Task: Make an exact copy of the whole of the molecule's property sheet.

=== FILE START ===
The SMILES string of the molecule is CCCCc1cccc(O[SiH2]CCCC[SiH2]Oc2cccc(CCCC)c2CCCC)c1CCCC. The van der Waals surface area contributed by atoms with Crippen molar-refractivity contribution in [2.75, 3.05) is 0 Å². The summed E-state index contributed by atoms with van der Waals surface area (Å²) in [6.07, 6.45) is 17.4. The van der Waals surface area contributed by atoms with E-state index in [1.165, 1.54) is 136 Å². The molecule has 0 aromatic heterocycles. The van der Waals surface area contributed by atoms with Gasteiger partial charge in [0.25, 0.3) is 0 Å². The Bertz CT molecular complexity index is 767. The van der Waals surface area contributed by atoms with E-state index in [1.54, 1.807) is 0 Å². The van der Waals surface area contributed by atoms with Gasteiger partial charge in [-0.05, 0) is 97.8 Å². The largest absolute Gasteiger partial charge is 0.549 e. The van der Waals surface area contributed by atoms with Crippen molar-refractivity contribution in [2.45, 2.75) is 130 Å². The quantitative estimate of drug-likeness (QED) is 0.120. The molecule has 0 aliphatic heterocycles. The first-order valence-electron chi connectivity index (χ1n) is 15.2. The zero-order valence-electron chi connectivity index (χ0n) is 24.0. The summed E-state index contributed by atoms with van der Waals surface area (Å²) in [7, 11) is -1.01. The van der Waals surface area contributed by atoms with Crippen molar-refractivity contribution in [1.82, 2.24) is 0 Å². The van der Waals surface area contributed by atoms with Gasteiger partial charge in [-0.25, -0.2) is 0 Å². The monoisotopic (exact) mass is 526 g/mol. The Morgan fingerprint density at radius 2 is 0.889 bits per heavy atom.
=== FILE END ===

The SMILES string of the molecule is CCCCc1cccc(O[SiH2]CCCC[SiH2]Oc2cccc(CCCC)c2CCCC)c1CCCC. The van der Waals surface area contributed by atoms with Crippen molar-refractivity contribution in [2.75, 3.05) is 0 Å². The summed E-state index contributed by atoms with van der Waals surface area (Å²) in [6.07, 6.45) is 17.4. The van der Waals surface area contributed by atoms with E-state index in [1.165, 1.54) is 136 Å². The molecule has 0 aromatic heterocycles. The van der Waals surface area contributed by atoms with Gasteiger partial charge in [0.25, 0.3) is 0 Å². The Bertz CT molecular complexity index is 767. The van der Waals surface area contributed by atoms with E-state index in [1.54, 1.807) is 0 Å². The van der Waals surface area contributed by atoms with Gasteiger partial charge in [-0.05, 0) is 97.8 Å². The largest absolute Gasteiger partial charge is 0.549 e. The van der Waals surface area contributed by atoms with Crippen molar-refractivity contribution in [2.45, 2.75) is 130 Å². The quantitative estimate of drug-likeness (QED) is 0.120. The molecule has 0 aliphatic heterocycles. The first-order valence-electron chi connectivity index (χ1n) is 15.2. The zero-order valence-electron chi connectivity index (χ0n) is 24.0. The summed E-state index contributed by atoms with van der Waals surface area (Å²) in [7, 11) is -1.01. The van der Waals surface area contributed by atoms with Crippen molar-refractivity contribution in [1.82, 2.24) is 0 Å². The van der Waals surface area contributed by atoms with Gasteiger partial charge in [-0.25, -0.2) is 0 Å². The monoisotopic (exact) mass is 526 g/mol. The Morgan fingerprint density at radius 2 is 0.889 bits per heavy atom.